“A journey is like marriage. The certain way to be wrong is to think you control it.” ~ John Steinbeck
Tuesday was day 50 on this Great American Road Trip! That’s right! Fifty days on the road and I’ll make it to San Diego by nightfall to end this epic journey. Just a few stops to make along the way. I’m now traveling along the coast on scenic Route 1. First stop on this beautiful morning was the coastal city of Monterey.
I’d been to Monterey before, twice. My favorite place to visit while I’m there is the Coast Guard jetty, where if you walk to the end you’ll find the rocks littered with Stellar’s Sea Lions, Harbor Seals, California Sea Lions, Sea Otters, Northern Fur Sea Lions and Brandt’s Cormorants all basking in the sun, bleating, bellowing and honking out a lethargic symphony, strolling, rolling and lolling about making the rocky jetty seemingly alive, as if it were one large organism, one giant, restless leviathan.
This little guy had some fishing string tied like a noose around his neck, cutting into his flesh and reeking of infection. I found a U.S. Coast Guard lieutenant and showed him this poor sea lion. He made a few phone calls. Some local marine mammal rescue society said they would be over as soon as they could. I thanked the officer, knowing I did what I could and departed.
This jetty seems to be a mecca for scuba diving enthusiast.
This intelligent little Sea Otter was floating on his back with half of a brick on his stomach and was using the brick to smash open crabs for lunch.
Nearby the marina and the jetty is Cannery Row, a quaint little area filled with hotels, restaurants, gift shops, the Monterey Bay Aquarium, all set among or converted from the old sardine canneries that once dominated here. All are within walking distance and are connected by a walking/bike path.
John Steinbeck lived, worked and wrote here. His novel, Cannery Row, which is set in 1945 during the Great Depression, revolves around the fictional denizens who lived here, the people who worked in the sardine canneries, the store owners, the marine biologists, the vagrants and the prostitutes.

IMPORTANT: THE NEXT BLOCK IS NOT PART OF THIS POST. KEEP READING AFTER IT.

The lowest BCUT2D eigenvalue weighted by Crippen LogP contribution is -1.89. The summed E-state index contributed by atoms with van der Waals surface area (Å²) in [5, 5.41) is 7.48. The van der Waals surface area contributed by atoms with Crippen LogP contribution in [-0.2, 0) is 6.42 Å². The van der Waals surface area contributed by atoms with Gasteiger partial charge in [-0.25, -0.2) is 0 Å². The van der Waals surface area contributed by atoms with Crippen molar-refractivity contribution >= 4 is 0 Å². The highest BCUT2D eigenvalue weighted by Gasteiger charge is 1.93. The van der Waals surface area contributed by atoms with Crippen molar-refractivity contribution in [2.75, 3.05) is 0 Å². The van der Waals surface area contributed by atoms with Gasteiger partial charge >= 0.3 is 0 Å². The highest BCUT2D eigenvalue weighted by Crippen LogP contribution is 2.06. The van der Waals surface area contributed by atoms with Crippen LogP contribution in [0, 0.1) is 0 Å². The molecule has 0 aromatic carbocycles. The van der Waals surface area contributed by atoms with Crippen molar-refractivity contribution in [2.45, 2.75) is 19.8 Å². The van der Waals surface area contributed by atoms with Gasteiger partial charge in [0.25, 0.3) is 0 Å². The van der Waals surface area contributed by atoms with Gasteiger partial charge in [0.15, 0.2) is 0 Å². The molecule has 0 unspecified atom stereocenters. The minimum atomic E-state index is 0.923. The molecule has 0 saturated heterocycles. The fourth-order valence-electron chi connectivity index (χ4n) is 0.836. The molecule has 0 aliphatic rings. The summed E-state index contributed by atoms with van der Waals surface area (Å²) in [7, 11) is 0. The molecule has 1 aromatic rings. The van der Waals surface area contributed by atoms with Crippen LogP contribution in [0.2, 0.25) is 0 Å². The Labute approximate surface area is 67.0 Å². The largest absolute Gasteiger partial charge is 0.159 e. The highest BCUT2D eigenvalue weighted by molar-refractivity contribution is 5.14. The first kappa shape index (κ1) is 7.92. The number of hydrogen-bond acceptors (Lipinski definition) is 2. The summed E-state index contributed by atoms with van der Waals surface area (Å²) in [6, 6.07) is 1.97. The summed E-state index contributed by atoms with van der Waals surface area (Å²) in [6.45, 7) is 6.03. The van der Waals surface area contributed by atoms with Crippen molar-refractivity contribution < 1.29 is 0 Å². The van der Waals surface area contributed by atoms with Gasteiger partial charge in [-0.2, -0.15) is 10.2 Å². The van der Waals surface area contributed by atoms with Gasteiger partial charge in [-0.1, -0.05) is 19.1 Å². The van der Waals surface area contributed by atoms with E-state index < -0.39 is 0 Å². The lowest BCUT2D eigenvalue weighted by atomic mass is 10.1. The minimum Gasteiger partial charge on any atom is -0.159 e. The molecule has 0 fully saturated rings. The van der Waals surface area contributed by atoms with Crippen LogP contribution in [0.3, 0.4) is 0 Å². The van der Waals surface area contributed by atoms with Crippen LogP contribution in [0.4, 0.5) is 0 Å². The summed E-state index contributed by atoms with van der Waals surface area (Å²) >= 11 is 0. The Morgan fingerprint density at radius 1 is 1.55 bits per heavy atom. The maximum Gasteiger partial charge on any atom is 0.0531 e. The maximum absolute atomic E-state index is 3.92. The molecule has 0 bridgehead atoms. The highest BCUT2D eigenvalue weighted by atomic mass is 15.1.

I love the opening paragraph of the novel, Cannery Row. It reads:
“Cannery Row in Monterey in California is a poem, a stink, a grating noise, a quality of light, a tone, a habit, a nostalgia, a dream. Cannery Row is the gathered and scattered, tin and iron and rust and splintered wood, chipped pavement and weedy lots and junk heaps, sardine canneries of corrugated iron, honky tonks, restaurants and whore houses, and little crowded groceries, and laboratories and flophouses. Its inhabitants are, as the man once said, ‘whores, pimps, gamblers, and sons of bitches,’ by which he meant Everybody. Had the man looked through another peephole he might have said, ‘Saints and angels and martyrs and holy men,’ and he would have meant the same thing.”
Steinbeck is also famous for such writings as East of Eden, Of Mice and Men, The Pearl, the Pulitzer Prize-winning The Grapes of Wrath and, my favorite, an autobiography of life on the road called Travels With Charlie. He also won the Nobel Prize for Literature in 1962 for his entire body of literary work.
Things in Monterey have changed over the decades, as things often do, with a tidal wave of tourism washing over the area, most of which can be attributed to Steinbeck and his novel. All in all, it’s a pleasant place to visit…especially in the morning when there’s more wildlife than people.
I hope you take the time to read Steinbeck’s truly American gams.
The gam continues…